What is St. Patrick’s Day?
There are many myths and legends about st. Patrick’s Day. But what is St. Patrick’s Day? St. Patrick’s Day is celebrated on March 17 annually, commemorating St. Patrick’s death, believed to be March 17th, 461. Saint Patrick is the patron saint and national apostle of Ireland. Born in England, he was kidnapped and brought to Ireland as a slave at the age of 16. He later escaped, but returned to Ireland and was credited with bringing Christianity to its people. While St. Patrick has been credited with banishing snakes from Ireland, it is a myth. It’s true no snakes exist on the island today, but they never did. The waters are too icy for any snake to have migrated to Ireland.
The Irish have observed this day as a religious holiday for over 1,000 years. On St. Patrick’s Day, which falls during the Christian season of Lent, Irish families would traditionally attend church in the morning and celebrate in the afternoon. Lenten prohibitions against the consumption of meat were waived and people would dance, drink and feast on the traditional meal of Irish bacon and cabbage. Traditionally, St. Patrick’s Day has been a religious holiday in Ireland, and up until the 1970’s, Ireland mandated pubs be closed on March 17th.
Since around the 9th or 10th century, people in Ireland have been observing the Roman Catholic feast day of St. Patrick on March 17. However, the first parade held to honor St. Patrick’s Day took place not in Ireland but in the United States. On March 17, 1762, Irish soldiers serving in the English military marched through New York City. Along with their music, the parade helped the soldiers reconnect with their Irish roots, as well as with fellow Irishmen serving in the English army.
St. Patrick’s Day Myths and Legends
The shamrock is the most popular symbol of the Irish. It looks like a 3 leaved clover. St. Patrick is said to have been standing in a field of shamrocks when he drove the snakes and toads away.
The four leaves of the shamrock are said to symbolize:
One Leaf = Hope
One Leaf = Faith
One Leaf = Love
One Leaf = Luck
It’s Your Lucky Day
Need a little luck? Try one of these “lucky” traditions!
Find a Four Leaf Clover – Some modern day spiritualists claim that a four leaf clover releases energy and helps one’s judgment. Yet others feel that finding a four-leaf clover brings good fortune, not just on St. Patrick’s Day.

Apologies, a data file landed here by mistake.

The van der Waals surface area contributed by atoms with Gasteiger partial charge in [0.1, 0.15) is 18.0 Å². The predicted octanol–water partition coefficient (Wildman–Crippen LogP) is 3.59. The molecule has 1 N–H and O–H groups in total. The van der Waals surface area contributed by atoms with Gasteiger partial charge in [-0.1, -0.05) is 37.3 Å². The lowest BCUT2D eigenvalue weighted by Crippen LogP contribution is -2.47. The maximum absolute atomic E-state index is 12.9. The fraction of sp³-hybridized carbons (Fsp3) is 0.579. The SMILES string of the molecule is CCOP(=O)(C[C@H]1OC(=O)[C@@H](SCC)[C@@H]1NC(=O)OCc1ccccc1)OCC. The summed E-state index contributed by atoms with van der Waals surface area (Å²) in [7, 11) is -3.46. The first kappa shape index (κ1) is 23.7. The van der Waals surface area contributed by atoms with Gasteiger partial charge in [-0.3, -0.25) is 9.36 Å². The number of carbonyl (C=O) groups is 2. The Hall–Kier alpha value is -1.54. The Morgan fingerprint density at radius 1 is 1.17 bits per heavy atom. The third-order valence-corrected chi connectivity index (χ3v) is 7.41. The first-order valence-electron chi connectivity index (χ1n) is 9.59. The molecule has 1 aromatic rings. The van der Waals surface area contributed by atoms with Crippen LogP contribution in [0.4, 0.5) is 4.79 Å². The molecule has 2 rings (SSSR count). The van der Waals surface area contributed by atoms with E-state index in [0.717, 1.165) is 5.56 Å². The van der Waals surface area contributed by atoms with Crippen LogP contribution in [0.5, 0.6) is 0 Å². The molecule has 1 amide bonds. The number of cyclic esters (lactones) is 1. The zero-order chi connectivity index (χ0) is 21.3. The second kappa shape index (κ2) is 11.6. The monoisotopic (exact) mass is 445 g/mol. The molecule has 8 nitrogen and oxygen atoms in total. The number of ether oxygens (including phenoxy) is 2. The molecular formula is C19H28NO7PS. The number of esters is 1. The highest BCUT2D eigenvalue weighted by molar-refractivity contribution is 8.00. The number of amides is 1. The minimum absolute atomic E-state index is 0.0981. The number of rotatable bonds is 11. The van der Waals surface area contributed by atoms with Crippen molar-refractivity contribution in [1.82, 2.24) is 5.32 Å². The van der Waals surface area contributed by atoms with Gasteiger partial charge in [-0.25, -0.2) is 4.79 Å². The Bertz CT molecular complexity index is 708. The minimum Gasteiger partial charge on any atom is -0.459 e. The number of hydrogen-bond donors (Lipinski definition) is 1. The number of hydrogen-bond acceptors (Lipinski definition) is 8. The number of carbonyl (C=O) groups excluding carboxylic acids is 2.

I always look for a four leaf clover – Do you?
Wear green – This color represents Ireland (the “Emerald Isle”), the shamrock, and spring. It is as closely associated with St. Patrick’s Day as red is with Valentine’s Day. Did you see the Shamrock Shake recipe?
Kiss the Blarney Stone – This famous stone is set in one of the walls in the tower of the Blarney Castle. It’s thought that an old woman cast a spell on the stone as a reward to the king for saving someone from drowning. Under the spell, the king spoke eloquently. According to legend, kissing the Blarney Stone brings the kisser “persuasive eloquence” (“blarney”). But you will have to travel a long way to try this one out! The Blarney Castle is located in Cork, Ireland!
A Wee Bit about Leprechauns
Leprechauns, in folklore, are fairies in the shape of old men, sometimes thought to be cobblers, with a hidden pot of gold. Leprechauns are said to be very small and sometimes live in farmhouses or wine cellars. They are known to aid humans and perform small labors for them. Sometimes they ask humans for supplies and furniture, and in return they give objects which bring luck and fortune.
They are described as merry little fellows dressed in old fashioned clothes; green, with a red cap, leather apron, and buckled shoes. Full grown leprechauns are reported to only be about 2 feet tall. They spend a great deal of their time making shoes. Most importantly, each and every leprechaun possesses a hidden pot of gold. Stories say that treasure hunters looking for a leprechaun’s pot of gold should listen for the sound of a shoemaker’s hammer. If caught, the leprechaun must reveal the whereabouts of his pot of gold. But be careful! Keep your eyes on the tricky little leprechaun. He will try to trick you into looking away, and if you do, he vanishes and all hopes of finding the pot of gold are lost.
An Irish Toast
May the leprechauns be near you
To spread luck along your way.
And may all the Irish angels
Smile upon you St. Patrick’s Day.
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